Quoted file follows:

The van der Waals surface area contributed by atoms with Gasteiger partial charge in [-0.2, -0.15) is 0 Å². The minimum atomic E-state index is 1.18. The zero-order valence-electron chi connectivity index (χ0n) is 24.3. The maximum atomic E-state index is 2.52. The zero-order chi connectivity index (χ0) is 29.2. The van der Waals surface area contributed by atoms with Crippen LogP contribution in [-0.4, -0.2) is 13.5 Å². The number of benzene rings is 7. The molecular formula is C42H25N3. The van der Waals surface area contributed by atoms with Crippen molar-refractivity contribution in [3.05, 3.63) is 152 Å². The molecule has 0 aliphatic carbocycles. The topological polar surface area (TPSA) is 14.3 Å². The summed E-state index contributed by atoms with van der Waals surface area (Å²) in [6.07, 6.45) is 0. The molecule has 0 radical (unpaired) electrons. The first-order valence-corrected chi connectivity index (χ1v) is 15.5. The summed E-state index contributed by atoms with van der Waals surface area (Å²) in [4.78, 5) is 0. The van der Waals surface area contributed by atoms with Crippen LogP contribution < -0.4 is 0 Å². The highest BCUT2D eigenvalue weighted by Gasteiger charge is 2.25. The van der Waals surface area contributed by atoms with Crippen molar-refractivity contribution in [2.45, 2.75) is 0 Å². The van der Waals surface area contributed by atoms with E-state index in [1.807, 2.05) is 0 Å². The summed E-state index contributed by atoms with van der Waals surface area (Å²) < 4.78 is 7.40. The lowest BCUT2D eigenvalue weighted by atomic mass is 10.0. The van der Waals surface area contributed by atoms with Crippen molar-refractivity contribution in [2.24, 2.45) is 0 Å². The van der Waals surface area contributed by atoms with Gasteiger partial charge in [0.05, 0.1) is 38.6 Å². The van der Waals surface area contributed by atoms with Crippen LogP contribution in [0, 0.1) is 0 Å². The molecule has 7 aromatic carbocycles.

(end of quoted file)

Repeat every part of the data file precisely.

The van der Waals surface area contributed by atoms with Gasteiger partial charge in [-0.2, -0.15) is 0 Å². The minimum atomic E-state index is 1.18. The zero-order valence-electron chi connectivity index (χ0n) is 24.3. The maximum atomic E-state index is 2.52. The zero-order chi connectivity index (χ0) is 29.2. The van der Waals surface area contributed by atoms with Crippen LogP contribution in [-0.4, -0.2) is 13.5 Å². The number of benzene rings is 7. The molecular formula is C42H25N3. The van der Waals surface area contributed by atoms with Crippen molar-refractivity contribution in [3.05, 3.63) is 152 Å². The molecule has 0 aliphatic carbocycles. The topological polar surface area (TPSA) is 14.3 Å². The summed E-state index contributed by atoms with van der Waals surface area (Å²) in [6.07, 6.45) is 0. The molecule has 0 radical (unpaired) electrons. The first-order valence-corrected chi connectivity index (χ1v) is 15.5. The summed E-state index contributed by atoms with van der Waals surface area (Å²) in [4.78, 5) is 0. The van der Waals surface area contributed by atoms with Crippen LogP contribution < -0.4 is 0 Å². The highest BCUT2D eigenvalue weighted by Gasteiger charge is 2.25. The van der Waals surface area contributed by atoms with Crippen molar-refractivity contribution in [2.45, 2.75) is 0 Å². The van der Waals surface area contributed by atoms with E-state index in [1.807, 2.05) is 0 Å². The summed E-state index contributed by atoms with van der Waals surface area (Å²) < 4.78 is 7.40. The lowest BCUT2D eigenvalue weighted by atomic mass is 10.0. The van der Waals surface area contributed by atoms with Crippen molar-refractivity contribution in [2.24, 2.45) is 0 Å². The van der Waals surface area contributed by atoms with Gasteiger partial charge in [0.05, 0.1) is 38.6 Å². The van der Waals surface area contributed by atoms with Crippen LogP contribution in [0, 0.1) is 0 Å². The molecule has 7 aromatic carbocycles.